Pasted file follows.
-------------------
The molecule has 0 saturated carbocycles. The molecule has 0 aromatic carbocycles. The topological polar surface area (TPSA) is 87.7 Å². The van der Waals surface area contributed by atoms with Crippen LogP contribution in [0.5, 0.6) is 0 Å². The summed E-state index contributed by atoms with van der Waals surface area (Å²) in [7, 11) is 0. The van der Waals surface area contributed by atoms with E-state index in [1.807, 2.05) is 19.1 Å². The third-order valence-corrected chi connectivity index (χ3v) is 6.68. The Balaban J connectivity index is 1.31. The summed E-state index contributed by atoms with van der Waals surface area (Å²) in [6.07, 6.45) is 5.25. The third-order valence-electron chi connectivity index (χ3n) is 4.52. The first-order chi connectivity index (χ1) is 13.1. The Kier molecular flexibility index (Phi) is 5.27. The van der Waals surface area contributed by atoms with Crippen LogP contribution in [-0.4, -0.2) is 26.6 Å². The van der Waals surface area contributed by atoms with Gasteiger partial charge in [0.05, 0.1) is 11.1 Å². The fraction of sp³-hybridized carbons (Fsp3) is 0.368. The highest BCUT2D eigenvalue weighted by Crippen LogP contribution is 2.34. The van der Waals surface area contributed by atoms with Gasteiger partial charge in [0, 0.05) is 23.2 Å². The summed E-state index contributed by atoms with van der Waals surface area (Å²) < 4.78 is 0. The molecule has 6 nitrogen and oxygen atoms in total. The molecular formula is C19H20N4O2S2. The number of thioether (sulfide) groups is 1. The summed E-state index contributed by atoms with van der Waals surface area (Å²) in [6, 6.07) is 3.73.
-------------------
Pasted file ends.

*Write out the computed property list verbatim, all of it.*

The molecule has 0 saturated carbocycles. The molecule has 0 aromatic carbocycles. The topological polar surface area (TPSA) is 87.7 Å². The van der Waals surface area contributed by atoms with Crippen LogP contribution in [0.5, 0.6) is 0 Å². The summed E-state index contributed by atoms with van der Waals surface area (Å²) in [7, 11) is 0. The van der Waals surface area contributed by atoms with E-state index in [1.807, 2.05) is 19.1 Å². The third-order valence-corrected chi connectivity index (χ3v) is 6.68. The Balaban J connectivity index is 1.31. The summed E-state index contributed by atoms with van der Waals surface area (Å²) in [6.07, 6.45) is 5.25. The third-order valence-electron chi connectivity index (χ3n) is 4.52. The first-order chi connectivity index (χ1) is 13.1. The Kier molecular flexibility index (Phi) is 5.27. The van der Waals surface area contributed by atoms with Crippen LogP contribution in [-0.4, -0.2) is 26.6 Å². The van der Waals surface area contributed by atoms with Gasteiger partial charge in [0.05, 0.1) is 11.1 Å². The fraction of sp³-hybridized carbons (Fsp3) is 0.368. The highest BCUT2D eigenvalue weighted by Crippen LogP contribution is 2.34. The van der Waals surface area contributed by atoms with Gasteiger partial charge in [0, 0.05) is 23.2 Å². The summed E-state index contributed by atoms with van der Waals surface area (Å²) < 4.78 is 0. The molecule has 6 nitrogen and oxygen atoms in total. The molecular formula is C19H20N4O2S2. The number of thioether (sulfide) groups is 1. The summed E-state index contributed by atoms with van der Waals surface area (Å²) in [6, 6.07) is 3.73.